Updated: Feb 7
What are twin flames? In Greek mythology, it is said that humans were originally created with four arms, four legs, and a head with two faces. And then, since the Greek gods were forever paranoid and power hungry, these creations were deemed threatening. Zeus himself split them into two, forever condemning the human race to search for their other half. That is, in mythological terms, what a twin flame is.
To me, however, a twin flame is both more and less than that. A twin flame is your mirror, the soulmate that towers over every other, the piece of your heart and mind that no one else will ever touch in quite the same way. I’ve heard, too many times to count, that twin flames rarely end up together. The relationships we have with our twin flames can be extremely intoxicating, passionate, and intense. Twin flames both heal and ruin you. They are your guarding light, and your dark-night-wish. Twin flames show you the parts of yourself that you could make better. You must fully confront the darkest parts of yourself in order to move forward in this kind of relationship.
You know you’ve met your twin flame because there is an instant connection, a sense that you’ve known each-other for centuries, and perhaps have lived lives together many times. It is the sort of love you can’t mistake for anything else. Sometimes there is an almost psychic connection; you feel their pain, you know their thoughts, you require no words to communicate. There is a sense that you’re missing a piece of yourself when you are not with them. Twin flames usually leave one another at some point, in order to grow alone and be ready to accept the relationship with an open heart and clear spirit. Without this parting, you are not always ready to continue on the path with your twin soul.
I know. Because I’ve loved - and lost - mine.
I’ll call him L. I was younger than, more open to love and less jaded, though it doesn’t seem too long ago. I think marriage and divorce age you before your time. The dating scene now makes me want to hide in a hole and never return. It wasn’t like that, with him. When L walked into my life, everything changed. It was a chance encounter that shifted my life; he reshaped the path I’d once walked, a dirt track now strewn with both flowers and land mines. He wrecked me, but only after loving me with a ferocious vehemence that left me ruined for love. I’ve yet to feel that kind of love or passion with anyone else. Even the touch of his hand on my own, so innocent, could make me shiver with longing. I looked up at him with my lambent, crone-wisdom eyes, and felt his own gaze pierce the veil of my soul. I wanted to trap him in my heart. I wanted us to retreat from this strange, sometimes awful existence, and make our own world.
Sometimes, I think we did.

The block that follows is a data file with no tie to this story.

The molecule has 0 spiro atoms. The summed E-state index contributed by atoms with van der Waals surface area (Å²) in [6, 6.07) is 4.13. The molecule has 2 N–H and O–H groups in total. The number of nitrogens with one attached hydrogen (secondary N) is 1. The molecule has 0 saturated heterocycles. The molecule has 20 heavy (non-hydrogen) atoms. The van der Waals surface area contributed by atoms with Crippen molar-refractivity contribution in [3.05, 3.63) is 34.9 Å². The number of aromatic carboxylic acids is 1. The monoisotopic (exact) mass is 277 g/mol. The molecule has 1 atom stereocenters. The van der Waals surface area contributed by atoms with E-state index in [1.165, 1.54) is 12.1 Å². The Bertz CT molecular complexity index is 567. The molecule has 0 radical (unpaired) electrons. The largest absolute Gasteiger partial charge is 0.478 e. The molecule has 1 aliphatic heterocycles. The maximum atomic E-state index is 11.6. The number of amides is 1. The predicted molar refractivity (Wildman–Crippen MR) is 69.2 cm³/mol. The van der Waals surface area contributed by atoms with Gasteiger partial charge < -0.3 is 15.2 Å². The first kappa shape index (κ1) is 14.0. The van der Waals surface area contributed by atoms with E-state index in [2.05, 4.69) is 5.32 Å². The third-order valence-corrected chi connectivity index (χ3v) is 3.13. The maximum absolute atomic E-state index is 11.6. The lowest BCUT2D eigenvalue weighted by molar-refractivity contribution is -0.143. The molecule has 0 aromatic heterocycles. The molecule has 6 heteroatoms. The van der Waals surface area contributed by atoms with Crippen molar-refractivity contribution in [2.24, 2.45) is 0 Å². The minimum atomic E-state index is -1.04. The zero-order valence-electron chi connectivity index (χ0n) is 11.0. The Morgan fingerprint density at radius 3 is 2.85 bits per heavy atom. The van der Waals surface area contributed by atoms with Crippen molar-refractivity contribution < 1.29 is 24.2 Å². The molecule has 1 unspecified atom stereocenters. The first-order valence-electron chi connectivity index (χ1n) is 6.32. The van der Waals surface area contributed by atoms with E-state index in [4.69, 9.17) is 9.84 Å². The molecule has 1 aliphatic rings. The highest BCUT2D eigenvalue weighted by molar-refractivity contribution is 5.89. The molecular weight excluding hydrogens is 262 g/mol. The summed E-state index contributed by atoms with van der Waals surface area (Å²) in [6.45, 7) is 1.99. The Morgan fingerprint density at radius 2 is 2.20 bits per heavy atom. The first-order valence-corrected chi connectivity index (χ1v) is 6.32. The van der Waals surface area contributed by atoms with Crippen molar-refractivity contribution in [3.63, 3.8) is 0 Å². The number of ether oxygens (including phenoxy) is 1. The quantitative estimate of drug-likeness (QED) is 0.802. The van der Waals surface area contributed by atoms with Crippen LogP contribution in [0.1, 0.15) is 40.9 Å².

The fights, the tears, the shattered glass. The lovemaking, the spells, the devotion. I won’t go into the details about who he is, the things he whispered in my ear, or the exact shade of his eyes. He is married now, and I have no wish to make things difficult for him, if he or his wife ever read these paltry words. Suffice it to say, I will never forget him, but I wouldn’t blame him for trying to forget me. Sometimes it is easier to pretend that it never happened, that you didn’t feel so much for one person, and then attempt to settle for something mediocre and all around less (I am in no way saying that he did this, I refer only to myself). Sometimes you have to forget, or let it destroy you.
In the end, it was all or nothing, with him. I think when he left, a part of me died. Or perhaps it lives on, in him. When we parted ways for the last time, I shattered. My cocoon was gone, broken with his insistently clever fingers, and I could not retreat into that darkness. And now, my wings failed, torn to pieces by the roar of an empty heart. I had to find a new me, a new cocoon, new wings (though these still seem lackluster and rather threadbare to me, comparatively). I sometimes crave the girl he once knew, that fearless faerie girl who strutted around in my dazzling wings and bright red lipstick, beckoning for life, for miracles, to happen. Would he even recognize the woman I am, now? A little more shy, a lot more quiet, solemn and shaken? I cannot seem to forget him.
So, I lost my twin flame.
Not long after that, I got married. And then, two years later, I got a divorce. But L is still married, and seems happy and content in his new life. I never told him about the dreams I had of him: of psychics confirming what we were, of a joyous reunion, of letters and songs and chanting angels. I suppose I knew it was too late, and that nothing would ever come from it. Or perhaps I was just a coward.
Sometimes I think about calling him. I miss the musical lyricism of his voice, the beauty of his slumbering face, the way his dreams, even briefly, lit up my own darkness. He challenged me and inspired me, and the ache for that completion can wake me up from even the most pleasant of dreams. What I learned about passion and true love, I learned from him. He was the wish I was granted. And he is still my biggest regret.
I don’t regret meeting him, though. I don’t regret knowing that he is my twin flame, and that I will never have him. I don’t regret loving him, because that love is a piece of magic in an otherwise ordinary life.
Now the moon is swollen with spells in a June sky, and I swear that I can feel a certain kind of alchemy tingling in the air. I will chant my rituals and cast my circle, in the hopes that you, dear reader, will find that love, too.
Learn from my mistakes. Allow yourself to believe in the impossibility of soulmates. Run towards it. Break yourself, only to find a better you beneath. Educate your mind, delve into the depths of yourself and confront the darkness that is there. Maybe, then, you will find it. And, even better, maybe you won’t lose it.